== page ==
In recognition of National Public Health Week, Dean Laura Siminoff offers her take on the direction of public health research and practice in the United States.  She argues that instead of investing the majority of our healthcare research funds into finding cures for diseases, we should look more closely at preventing those diseases in the first place. 

As a society, why should we focus on preventing diseases as well as trying to cure them? 

Some of our largest funding organizations invest pennies of our health care research dollar on prevention, compared to the billions of dollars we invest into creating drugs to treat or cure diseases.

If you said to me, “would you like me to provide you with the best care once you get cancer—or—maybe we could spend a little more money so you never get cancer.  What would you prefer?”  As a cancer researcher who works with cancer patients and their families, I would prefer never to get cancer.  If I have cancer, of course I want the best treatment available.  But shouldn’t we direct more of our health care research dollars into prevention to prevent as many people from getting cancer as possible?  Yes, I think we should.

Projects like the Precision Medicine Initiative, which seek to use genetics to “turn off” diseases, are currently getting the bulk of funding in health research.  Is there a better approach?

The Precision Medicine initiative is a very “sexy” idea, and it may yield some important results.  But let’s not forget how important it is to figure out how to get people to practice safe sex, so that they don’t get AIDS.  Or how to help the 17 percent of Americans who smoke to quit—because cigarette smoking is the leading cause of preventable disease and death in the United States, accounting for more than 480,000 deaths every year.  Or how to reduce the epidemic of obesity that’s driving up the incidence of diabetes—the leading cause of kidney failure and new cases of blindness among adults.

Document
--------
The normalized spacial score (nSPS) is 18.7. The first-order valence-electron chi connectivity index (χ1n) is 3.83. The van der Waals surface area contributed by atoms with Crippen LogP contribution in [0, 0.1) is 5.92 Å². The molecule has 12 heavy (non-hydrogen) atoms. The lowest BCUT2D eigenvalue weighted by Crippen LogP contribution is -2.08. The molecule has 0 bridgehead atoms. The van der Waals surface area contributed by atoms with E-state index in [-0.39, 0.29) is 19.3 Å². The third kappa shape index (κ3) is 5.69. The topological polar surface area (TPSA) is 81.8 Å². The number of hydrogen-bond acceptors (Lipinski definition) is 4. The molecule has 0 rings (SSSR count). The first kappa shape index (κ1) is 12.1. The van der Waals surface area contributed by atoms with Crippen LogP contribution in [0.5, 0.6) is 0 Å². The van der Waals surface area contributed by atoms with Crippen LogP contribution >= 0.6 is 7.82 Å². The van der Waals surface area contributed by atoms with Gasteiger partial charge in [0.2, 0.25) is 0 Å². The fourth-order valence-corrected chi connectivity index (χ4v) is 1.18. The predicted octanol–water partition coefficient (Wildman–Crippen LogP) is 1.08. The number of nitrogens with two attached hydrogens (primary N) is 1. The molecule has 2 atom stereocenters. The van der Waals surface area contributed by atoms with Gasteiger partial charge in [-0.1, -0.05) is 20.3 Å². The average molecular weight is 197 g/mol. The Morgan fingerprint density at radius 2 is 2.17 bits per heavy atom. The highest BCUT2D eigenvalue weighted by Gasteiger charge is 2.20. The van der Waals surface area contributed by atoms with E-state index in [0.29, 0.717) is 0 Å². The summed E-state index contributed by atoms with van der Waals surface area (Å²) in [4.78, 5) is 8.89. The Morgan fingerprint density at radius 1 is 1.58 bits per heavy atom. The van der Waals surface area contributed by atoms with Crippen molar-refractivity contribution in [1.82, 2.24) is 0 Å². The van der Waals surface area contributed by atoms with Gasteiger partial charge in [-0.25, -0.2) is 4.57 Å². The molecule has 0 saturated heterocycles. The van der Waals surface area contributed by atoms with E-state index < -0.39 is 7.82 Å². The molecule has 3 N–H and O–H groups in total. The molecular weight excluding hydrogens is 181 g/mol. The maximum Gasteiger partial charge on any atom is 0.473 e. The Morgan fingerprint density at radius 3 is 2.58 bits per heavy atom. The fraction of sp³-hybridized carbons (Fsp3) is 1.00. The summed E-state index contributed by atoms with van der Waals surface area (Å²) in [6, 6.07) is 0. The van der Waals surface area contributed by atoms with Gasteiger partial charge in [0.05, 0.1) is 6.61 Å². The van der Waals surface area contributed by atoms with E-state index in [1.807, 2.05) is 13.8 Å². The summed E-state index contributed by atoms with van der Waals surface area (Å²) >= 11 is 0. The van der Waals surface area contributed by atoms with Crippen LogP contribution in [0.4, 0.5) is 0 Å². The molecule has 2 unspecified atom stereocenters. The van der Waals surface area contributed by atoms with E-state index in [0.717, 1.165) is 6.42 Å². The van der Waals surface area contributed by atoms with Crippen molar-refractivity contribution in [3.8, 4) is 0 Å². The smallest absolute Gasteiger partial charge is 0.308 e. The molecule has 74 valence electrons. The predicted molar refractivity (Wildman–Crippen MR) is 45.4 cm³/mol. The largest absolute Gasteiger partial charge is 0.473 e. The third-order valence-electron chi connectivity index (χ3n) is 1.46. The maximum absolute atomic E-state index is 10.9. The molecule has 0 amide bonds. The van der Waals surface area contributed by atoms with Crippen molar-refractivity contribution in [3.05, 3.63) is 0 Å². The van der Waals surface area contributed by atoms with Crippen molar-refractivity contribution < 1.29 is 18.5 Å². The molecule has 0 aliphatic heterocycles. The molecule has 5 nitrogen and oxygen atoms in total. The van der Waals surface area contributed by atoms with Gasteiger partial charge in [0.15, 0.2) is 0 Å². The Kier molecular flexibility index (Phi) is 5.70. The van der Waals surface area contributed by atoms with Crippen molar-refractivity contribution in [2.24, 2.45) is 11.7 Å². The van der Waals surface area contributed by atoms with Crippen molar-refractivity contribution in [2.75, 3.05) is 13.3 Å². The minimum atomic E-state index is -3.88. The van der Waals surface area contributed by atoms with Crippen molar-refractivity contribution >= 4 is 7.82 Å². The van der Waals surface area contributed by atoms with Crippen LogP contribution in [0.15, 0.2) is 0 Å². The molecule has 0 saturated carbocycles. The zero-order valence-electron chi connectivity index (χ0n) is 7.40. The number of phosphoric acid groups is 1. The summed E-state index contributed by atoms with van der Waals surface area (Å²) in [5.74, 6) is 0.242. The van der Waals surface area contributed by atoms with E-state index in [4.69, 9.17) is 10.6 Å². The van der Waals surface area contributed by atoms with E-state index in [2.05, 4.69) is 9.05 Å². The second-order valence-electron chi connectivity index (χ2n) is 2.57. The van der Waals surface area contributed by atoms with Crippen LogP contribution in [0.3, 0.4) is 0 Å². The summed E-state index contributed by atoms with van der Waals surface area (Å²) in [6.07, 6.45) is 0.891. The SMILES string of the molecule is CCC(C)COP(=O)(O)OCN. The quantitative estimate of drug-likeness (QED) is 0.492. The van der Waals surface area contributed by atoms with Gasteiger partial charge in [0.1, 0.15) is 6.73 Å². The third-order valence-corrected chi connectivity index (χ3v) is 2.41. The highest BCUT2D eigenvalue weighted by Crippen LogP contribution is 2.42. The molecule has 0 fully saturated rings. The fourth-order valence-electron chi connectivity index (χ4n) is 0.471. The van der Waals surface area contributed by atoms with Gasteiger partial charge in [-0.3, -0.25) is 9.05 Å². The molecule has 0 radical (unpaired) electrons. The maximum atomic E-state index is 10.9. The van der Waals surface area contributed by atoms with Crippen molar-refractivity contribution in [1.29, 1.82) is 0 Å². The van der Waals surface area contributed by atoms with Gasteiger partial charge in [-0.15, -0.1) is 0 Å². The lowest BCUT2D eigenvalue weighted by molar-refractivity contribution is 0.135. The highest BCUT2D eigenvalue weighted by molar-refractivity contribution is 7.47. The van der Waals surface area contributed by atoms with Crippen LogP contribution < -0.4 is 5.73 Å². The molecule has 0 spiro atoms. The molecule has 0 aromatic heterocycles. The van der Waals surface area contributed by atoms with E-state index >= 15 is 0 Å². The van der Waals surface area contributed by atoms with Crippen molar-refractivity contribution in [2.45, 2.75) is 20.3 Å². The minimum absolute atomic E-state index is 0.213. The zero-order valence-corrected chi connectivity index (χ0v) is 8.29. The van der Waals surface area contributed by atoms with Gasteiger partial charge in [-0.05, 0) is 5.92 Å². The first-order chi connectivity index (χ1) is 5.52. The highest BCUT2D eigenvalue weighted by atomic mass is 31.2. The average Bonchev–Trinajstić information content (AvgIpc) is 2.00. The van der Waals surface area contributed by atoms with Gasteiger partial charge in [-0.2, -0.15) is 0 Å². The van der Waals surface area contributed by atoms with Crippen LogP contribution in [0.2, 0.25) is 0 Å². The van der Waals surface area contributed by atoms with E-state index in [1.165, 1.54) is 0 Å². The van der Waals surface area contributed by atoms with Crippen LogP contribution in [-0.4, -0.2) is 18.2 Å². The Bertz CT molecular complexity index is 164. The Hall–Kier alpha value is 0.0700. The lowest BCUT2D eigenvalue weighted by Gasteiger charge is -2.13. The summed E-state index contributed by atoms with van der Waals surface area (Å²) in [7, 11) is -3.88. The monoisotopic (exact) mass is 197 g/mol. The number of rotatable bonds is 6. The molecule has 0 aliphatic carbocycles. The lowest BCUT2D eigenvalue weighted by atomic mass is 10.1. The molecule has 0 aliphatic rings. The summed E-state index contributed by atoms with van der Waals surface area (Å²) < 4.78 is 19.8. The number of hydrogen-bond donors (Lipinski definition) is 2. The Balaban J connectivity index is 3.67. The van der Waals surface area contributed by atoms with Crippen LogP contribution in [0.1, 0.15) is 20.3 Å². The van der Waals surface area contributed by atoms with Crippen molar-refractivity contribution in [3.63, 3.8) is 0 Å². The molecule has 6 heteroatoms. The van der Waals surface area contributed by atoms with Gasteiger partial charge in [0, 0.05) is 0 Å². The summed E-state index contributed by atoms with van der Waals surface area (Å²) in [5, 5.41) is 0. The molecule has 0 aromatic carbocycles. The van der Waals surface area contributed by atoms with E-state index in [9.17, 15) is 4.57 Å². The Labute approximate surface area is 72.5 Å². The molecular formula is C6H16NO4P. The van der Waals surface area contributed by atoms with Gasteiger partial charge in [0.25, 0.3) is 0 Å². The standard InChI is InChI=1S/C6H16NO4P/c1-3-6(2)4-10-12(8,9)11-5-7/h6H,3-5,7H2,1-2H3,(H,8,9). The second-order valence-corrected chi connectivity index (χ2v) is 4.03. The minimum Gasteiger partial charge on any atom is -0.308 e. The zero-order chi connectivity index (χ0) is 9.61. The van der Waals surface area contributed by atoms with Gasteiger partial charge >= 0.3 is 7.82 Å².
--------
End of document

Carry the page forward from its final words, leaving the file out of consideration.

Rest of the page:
So what’s the important message when it comes to public health?

Let’s convince our legislators and people in the executive branch of our government that prevention is sexy too.  If we invested money in the real basics of people’s health, it would be so much cheaper.  If you don’t want to do it for issues of social justice, do it to save money.  Giving people access to decent, accessible health care is so much cheaper than having them show up at an ER, where it costs over $100 just to give them an aspirin.

How do you convince lawmakers that prevention is an effective approach, and that it’s worth investing in?

The statistics are there—it’s really obvious.  But we clearly don’t have a good enough lobby for it yet.  I think it’s a challenge for us.  That’s why we have a Health Services Administration and Policy Department here.  We need to train people who are expert in policy, who know how to take data that’s generated by researchers in a college such as this one, and how to communicate that and translate it into policy.  Thinking about issues in this way really is the heart and soul of public health.